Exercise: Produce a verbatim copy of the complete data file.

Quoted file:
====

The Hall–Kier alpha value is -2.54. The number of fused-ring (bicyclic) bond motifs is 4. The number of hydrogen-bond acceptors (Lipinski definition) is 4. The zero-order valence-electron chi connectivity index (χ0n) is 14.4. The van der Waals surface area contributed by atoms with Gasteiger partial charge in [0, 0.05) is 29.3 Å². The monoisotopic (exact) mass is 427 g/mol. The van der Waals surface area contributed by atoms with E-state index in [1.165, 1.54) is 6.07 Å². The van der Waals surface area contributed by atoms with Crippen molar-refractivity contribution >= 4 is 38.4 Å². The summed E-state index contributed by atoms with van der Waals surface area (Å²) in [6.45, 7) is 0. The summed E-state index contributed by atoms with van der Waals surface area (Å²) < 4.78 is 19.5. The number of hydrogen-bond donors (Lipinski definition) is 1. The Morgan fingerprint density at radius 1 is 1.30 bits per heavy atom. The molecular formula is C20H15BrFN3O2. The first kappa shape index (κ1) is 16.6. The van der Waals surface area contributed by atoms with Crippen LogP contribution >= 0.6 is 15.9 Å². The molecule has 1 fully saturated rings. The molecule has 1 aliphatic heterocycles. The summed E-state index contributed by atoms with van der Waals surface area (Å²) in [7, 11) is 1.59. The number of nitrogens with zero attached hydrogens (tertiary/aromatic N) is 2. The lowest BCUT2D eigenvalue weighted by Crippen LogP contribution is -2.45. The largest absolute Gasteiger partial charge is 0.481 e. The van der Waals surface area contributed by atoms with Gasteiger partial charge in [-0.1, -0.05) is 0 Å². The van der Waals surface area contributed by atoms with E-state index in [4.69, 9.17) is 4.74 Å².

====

The Hall–Kier alpha value is -2.54. The number of fused-ring (bicyclic) bond motifs is 4. The number of hydrogen-bond acceptors (Lipinski definition) is 4. The zero-order valence-electron chi connectivity index (χ0n) is 14.4. The van der Waals surface area contributed by atoms with Gasteiger partial charge in [0, 0.05) is 29.3 Å². The monoisotopic (exact) mass is 427 g/mol. The van der Waals surface area contributed by atoms with E-state index in [1.165, 1.54) is 6.07 Å². The van der Waals surface area contributed by atoms with Crippen molar-refractivity contribution >= 4 is 38.4 Å². The summed E-state index contributed by atoms with van der Waals surface area (Å²) in [6.45, 7) is 0. The summed E-state index contributed by atoms with van der Waals surface area (Å²) < 4.78 is 19.5. The number of hydrogen-bond donors (Lipinski definition) is 1. The Morgan fingerprint density at radius 1 is 1.30 bits per heavy atom. The molecular formula is C20H15BrFN3O2. The first kappa shape index (κ1) is 16.6. The van der Waals surface area contributed by atoms with Crippen LogP contribution >= 0.6 is 15.9 Å². The molecule has 1 fully saturated rings. The molecule has 1 aliphatic heterocycles. The summed E-state index contributed by atoms with van der Waals surface area (Å²) in [7, 11) is 1.59. The number of nitrogens with zero attached hydrogens (tertiary/aromatic N) is 2. The lowest BCUT2D eigenvalue weighted by Crippen LogP contribution is -2.45. The largest absolute Gasteiger partial charge is 0.481 e. The van der Waals surface area contributed by atoms with Gasteiger partial charge in [-0.1, -0.05) is 0 Å². The van der Waals surface area contributed by atoms with E-state index in [4.69, 9.17) is 4.74 Å².